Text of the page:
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Police funding cut by a fifth over next four years
3:35pm Wednesday 20th October 2010 in News
Government funding for the police will be cut by a fifth in real terms over the next four years, the Treasury said today.
Chancellor George Osborne told MPs police spending will fall by 4% each year of the spending settlement, with the aim of avoiding any reduction in the visi-bility and availability of police on the streets.
Police budgets will fall by 14% in real terms over the next four years, the Treasury said, if police authorities increase the police precept, part of the council tax, at the level forecast by the Office of Budget Responsibility.
Spending will be focused on "protecting the public and ensuring the security of our border", the Treasury said.
"Counter-terrorism specific policing will be protected with a smaller percentage cut than overall police funding of 10% in real terms and we will ensure the right funding is in place to deliver a safe and secure Olympic Games in 2012," it said.
The Home Office's central administration budget will be reduced by 33% in real terms over the same period and its capital budget, which includes long-term assets, such as buildings and IT, will fall by 49%.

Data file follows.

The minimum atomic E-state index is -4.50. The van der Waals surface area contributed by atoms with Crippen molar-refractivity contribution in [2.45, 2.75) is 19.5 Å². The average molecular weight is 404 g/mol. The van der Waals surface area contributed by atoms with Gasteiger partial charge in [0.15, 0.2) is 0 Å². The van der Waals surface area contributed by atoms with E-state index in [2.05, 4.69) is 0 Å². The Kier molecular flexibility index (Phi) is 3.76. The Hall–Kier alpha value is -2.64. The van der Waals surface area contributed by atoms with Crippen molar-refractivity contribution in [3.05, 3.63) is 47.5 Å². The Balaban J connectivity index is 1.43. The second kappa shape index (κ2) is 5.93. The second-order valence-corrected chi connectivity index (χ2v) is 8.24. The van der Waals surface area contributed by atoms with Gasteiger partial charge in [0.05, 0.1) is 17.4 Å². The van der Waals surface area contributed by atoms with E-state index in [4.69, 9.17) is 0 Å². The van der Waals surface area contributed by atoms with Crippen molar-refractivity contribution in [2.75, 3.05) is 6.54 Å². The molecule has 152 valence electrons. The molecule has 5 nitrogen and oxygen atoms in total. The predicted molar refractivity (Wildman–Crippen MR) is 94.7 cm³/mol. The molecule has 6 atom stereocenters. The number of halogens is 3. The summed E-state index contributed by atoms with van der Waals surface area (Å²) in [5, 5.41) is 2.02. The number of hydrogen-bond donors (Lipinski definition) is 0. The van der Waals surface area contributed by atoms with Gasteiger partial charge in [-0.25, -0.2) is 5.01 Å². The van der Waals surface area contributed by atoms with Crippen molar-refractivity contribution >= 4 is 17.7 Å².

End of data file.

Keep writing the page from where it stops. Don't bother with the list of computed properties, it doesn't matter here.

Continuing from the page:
The UK Border Agency's budget will also be cut by up to one fifth. "The agency will save around £500 million in efficiencies by reducing support costs; im-proving productivity and value for money from commercial suppliers," the Treasury said. "It will also invest in new technologies to secure the border and control migration at a lower cost.”
It added that the National Policing Improvement Agency will be abolished, saving at least £50 million, with some of its functions being absorbed into the Na-tional Crime Agency.
The Home Office also plans to "make it possible for employers to share CRB checks, reducing the need for multiple checks" and enable police forces to "make procurement savings by acting together when buying goods and services".
Home Secretary Theresa May said: "My absolute priority, as Home Secretary, is to ensure that the UK retains its capabilities to protect the public, secure the border and tackle the terrorist threat.
"We also have a responsibility to reduce the budget deficit and the Home Office must play its part in this.
"I believe that by improving efficiency, driving out waste, and increasing productivity we can maintain a strong police service, a secure border and effective counter terrorism capabilities whilst delivering significant savings."